20

I'm parsing content generated by a wysiwyg into a table of contents widget in React.

So far I'm looping through the headers and adding them into an array.

How can I get them all into one multi-dimensional array or object (what's the best way) so that it looks more like:

h1-1
    h2-1
        h3-1

h1-2
    h2-2
        h3-2

h1-3
    h2-3
        h3-3

and then I can render it with an ordered list in the UI.

const str = "<h1>h1-1</h1><h2>h2-1</h2><h3>h3-1</h3><p>something</p><h1>h1-2</h1><h2>h2-2</h2><h3>h3-2</h3>";

const patternh1 = /<h1>(.*?)<\/h1>/g;
const patternh2 = /<h2>(.*?)<\/h2>/g;
const patternh3 = /<h3>(.*?)<\/h3>/g;

let h1s = [];
let h2s = [];
let h3s = [];

let matchh1, matchh2, matchh3;

while (matchh1 = patternh1.exec(str))
    h1s.push(matchh1[1])

while (matchh2 = patternh2.exec(str))
    h2s.push(matchh2[1])
    
while (matchh3 = patternh3.exec(str))
    h3s.push(matchh3[1])
    
console.log(h1s)
console.log(h2s)
console.log(h3s)

13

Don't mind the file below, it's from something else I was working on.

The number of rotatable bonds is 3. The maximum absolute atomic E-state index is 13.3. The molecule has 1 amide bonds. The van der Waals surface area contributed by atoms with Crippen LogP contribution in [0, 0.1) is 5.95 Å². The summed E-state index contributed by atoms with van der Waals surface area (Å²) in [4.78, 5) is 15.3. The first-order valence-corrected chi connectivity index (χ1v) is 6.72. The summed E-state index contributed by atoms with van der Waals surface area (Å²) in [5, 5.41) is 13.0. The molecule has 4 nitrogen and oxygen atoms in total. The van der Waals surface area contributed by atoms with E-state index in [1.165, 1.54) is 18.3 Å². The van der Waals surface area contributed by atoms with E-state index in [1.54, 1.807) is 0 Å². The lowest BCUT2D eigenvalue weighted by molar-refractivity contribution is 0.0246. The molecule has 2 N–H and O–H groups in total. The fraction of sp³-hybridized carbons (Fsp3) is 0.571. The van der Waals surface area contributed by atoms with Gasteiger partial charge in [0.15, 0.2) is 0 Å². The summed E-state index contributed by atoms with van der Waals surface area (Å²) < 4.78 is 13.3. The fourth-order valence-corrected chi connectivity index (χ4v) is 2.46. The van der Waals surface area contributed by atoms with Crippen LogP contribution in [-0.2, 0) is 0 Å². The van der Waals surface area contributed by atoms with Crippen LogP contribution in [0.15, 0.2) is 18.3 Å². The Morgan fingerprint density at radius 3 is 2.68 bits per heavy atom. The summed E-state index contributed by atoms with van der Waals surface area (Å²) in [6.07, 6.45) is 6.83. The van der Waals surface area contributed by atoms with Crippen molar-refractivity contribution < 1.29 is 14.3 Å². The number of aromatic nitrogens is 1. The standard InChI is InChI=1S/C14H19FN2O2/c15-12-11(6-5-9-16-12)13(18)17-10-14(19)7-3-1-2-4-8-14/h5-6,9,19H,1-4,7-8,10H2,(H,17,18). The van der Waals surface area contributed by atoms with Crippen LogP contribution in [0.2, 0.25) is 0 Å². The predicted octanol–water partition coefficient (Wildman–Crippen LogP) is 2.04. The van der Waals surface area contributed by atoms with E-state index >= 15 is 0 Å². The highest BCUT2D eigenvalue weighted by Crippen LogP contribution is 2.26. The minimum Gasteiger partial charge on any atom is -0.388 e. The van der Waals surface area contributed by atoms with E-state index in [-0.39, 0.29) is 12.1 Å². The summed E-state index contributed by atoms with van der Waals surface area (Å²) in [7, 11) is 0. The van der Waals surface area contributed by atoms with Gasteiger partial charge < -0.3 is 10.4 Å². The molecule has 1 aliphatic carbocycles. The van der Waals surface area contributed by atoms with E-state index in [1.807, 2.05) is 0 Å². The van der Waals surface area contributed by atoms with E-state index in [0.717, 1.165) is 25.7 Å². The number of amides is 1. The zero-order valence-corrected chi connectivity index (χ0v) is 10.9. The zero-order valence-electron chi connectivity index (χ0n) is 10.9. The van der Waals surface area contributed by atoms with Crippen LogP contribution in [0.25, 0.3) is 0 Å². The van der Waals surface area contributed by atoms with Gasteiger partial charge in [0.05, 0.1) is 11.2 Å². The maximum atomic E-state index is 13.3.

+75

I don't know about you, but I hate parsing HTML using regexes. Instead, I think it's a better idea to let the DOM handle this:

const str = `<h1>h1-1</h1>
  <h3>h3-1</h3>
  <h3>h3-2</h3>
  <p>something</p>
  <h1>h1-2</h1>
  <h2>h2-2</h2>
  <h3>h3-2</h3>`;

const wrapper = document.createElement('div');
wrapper.innerHTML = str.trim();

let tree = [];
let leaf = null;

for (const node of wrapper.querySelectorAll("h1, h2, h3, h4, h5, h6")) {
  const nodeLevel = parseInt(node.tagName[1]);
  const newLeaf = {
    level: nodeLevel,
    text: node.textContent,
    children: [],
    parent: leaf
  };

  while (leaf && newLeaf.level <= leaf.level)
    leaf = leaf.parent;

  if (!leaf)
    tree.push(newLeaf);
  else
    leaf.children.push(newLeaf);

  leaf = newLeaf;
}

console.log(tree);

This answer does not require h3 to follow h2; h3 can follow h1 if you so please. If you want to turn this into an ordered list, that can also be done:

const str = `<h1>h1-1</h1>
      <h3>h3-1</h3>
      <h3>h3-2</h3>
      <p>something</p>
      <h1>h1-2</h1>
      <h2>h2-2</h2>